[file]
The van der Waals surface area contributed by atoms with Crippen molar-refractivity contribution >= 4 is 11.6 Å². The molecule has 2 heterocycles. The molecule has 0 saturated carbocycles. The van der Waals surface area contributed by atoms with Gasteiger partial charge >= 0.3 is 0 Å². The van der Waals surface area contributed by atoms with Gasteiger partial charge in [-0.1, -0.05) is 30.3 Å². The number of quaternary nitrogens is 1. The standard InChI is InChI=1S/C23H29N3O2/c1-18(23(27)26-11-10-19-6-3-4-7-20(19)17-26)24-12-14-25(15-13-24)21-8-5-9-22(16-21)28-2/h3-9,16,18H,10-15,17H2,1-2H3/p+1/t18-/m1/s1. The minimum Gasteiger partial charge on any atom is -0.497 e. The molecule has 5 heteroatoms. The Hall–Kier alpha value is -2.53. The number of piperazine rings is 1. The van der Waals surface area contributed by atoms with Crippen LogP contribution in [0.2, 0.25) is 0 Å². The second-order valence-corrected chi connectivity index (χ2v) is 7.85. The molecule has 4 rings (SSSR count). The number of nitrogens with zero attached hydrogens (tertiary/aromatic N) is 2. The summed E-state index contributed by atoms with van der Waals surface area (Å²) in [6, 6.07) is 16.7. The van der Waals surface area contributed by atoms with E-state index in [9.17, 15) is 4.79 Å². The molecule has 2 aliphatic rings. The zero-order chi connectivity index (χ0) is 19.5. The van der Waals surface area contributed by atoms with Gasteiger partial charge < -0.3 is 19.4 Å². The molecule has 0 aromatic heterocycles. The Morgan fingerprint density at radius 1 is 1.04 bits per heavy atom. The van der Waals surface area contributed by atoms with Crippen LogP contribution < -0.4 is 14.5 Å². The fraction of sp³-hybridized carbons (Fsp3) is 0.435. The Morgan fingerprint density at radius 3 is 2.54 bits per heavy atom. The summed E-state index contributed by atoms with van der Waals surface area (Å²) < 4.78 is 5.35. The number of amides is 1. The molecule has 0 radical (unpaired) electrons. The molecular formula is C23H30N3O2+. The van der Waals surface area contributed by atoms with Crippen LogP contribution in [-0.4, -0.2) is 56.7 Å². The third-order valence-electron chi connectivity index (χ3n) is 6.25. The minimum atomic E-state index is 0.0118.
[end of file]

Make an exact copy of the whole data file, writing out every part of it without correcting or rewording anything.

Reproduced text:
The van der Waals surface area contributed by atoms with Crippen molar-refractivity contribution >= 4 is 11.6 Å². The molecule has 2 heterocycles. The molecule has 0 saturated carbocycles. The van der Waals surface area contributed by atoms with Gasteiger partial charge >= 0.3 is 0 Å². The van der Waals surface area contributed by atoms with Gasteiger partial charge in [-0.1, -0.05) is 30.3 Å². The number of quaternary nitrogens is 1. The standard InChI is InChI=1S/C23H29N3O2/c1-18(23(27)26-11-10-19-6-3-4-7-20(19)17-26)24-12-14-25(15-13-24)21-8-5-9-22(16-21)28-2/h3-9,16,18H,10-15,17H2,1-2H3/p+1/t18-/m1/s1. The minimum Gasteiger partial charge on any atom is -0.497 e. The molecule has 5 heteroatoms. The Hall–Kier alpha value is -2.53. The number of piperazine rings is 1. The van der Waals surface area contributed by atoms with Crippen LogP contribution in [0.2, 0.25) is 0 Å². The second-order valence-corrected chi connectivity index (χ2v) is 7.85. The molecule has 4 rings (SSSR count). The number of nitrogens with zero attached hydrogens (tertiary/aromatic N) is 2. The summed E-state index contributed by atoms with van der Waals surface area (Å²) in [6, 6.07) is 16.7. The van der Waals surface area contributed by atoms with E-state index in [9.17, 15) is 4.79 Å². The molecule has 2 aliphatic rings. The zero-order chi connectivity index (χ0) is 19.5. The van der Waals surface area contributed by atoms with Gasteiger partial charge < -0.3 is 19.4 Å². The molecule has 0 aromatic heterocycles. The Morgan fingerprint density at radius 1 is 1.04 bits per heavy atom. The van der Waals surface area contributed by atoms with Crippen LogP contribution < -0.4 is 14.5 Å². The fraction of sp³-hybridized carbons (Fsp3) is 0.435. The Morgan fingerprint density at radius 3 is 2.54 bits per heavy atom. The summed E-state index contributed by atoms with van der Waals surface area (Å²) < 4.78 is 5.35. The number of amides is 1. The molecule has 0 radical (unpaired) electrons. The molecular formula is C23H30N3O2+. The van der Waals surface area contributed by atoms with Crippen LogP contribution in [-0.4, -0.2) is 56.7 Å². The third-order valence-electron chi connectivity index (χ3n) is 6.25. The minimum atomic E-state index is 0.0118.